Microsoft Is Creating a Free, Online Raspberry Pi Simulator

Good news for the Maker community. Microsoft has released a free online tool for prototyping Raspberry Pi projects. And the whole thing is open source.

So you don't own a Raspberry Pi  but are curious to try one out? Maybe you have an idea for a project but aren't ready to commit to the process of physically putting it together. Microsoft has released an early version of a free, open-source Raspberry Pi simulator that can be accessed right through a web browser. Using Microsoft's Azure cloud computing platform the simulator allows users to code an emulated Raspberry Pi using Javascript.

Microsoft's Raspberry Pi simulator is completely open source, allowing users to create their own sensors and functions for the board. (Image source: Microsoft) 

The simulator has three areas, an assembly area that displays the emulated project board, a coding area, and an integrated console window that displays the output of the code. Right now the simulator is rather basic and features a simulated board (similar to a Raspberry Pi 2 or 3) connected to a BME280 temperature, humidity, and pressure sensor and an LED. Microsoft has said it has plans to add additional sensors, inputs, and outputs to the simulator in the future. Eventually users will be able to build Pi projects using a drag-and-drop interface to connect components to the board in a way that will work with a physical Pi.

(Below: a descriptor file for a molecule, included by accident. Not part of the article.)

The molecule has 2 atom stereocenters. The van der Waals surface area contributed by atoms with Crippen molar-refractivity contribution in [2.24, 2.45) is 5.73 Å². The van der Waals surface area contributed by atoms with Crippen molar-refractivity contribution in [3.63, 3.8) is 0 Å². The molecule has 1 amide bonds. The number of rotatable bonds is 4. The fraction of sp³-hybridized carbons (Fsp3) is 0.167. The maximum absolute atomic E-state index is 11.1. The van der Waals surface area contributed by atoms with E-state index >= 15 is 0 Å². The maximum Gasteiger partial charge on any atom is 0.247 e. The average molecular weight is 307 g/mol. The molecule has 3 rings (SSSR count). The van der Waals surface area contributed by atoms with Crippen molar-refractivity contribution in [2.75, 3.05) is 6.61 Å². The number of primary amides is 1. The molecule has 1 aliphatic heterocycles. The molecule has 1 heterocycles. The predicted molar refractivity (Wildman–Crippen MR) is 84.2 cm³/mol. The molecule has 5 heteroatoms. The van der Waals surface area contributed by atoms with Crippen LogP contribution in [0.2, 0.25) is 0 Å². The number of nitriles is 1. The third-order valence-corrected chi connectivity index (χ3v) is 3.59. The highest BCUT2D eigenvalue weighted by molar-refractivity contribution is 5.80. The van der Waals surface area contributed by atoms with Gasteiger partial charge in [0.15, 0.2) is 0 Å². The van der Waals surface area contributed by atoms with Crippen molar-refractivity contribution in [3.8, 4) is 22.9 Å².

However the big draw for this simulator will be that Microsoft has made it completely open source. The source code is already available through GitHub so it may only be matter of time before the open source community starts adding its own sensors, components, and other functions to the project ahead of Microsoft.

Users will need a Microsoft Azure account to take full advantage of the simulator. Right now the setup process is far from straightforward but Microsoft has provided an online guide to help with the process. There is also a demo of the simulator available.

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Chris Wiltz is the Managing Editor of Design News.


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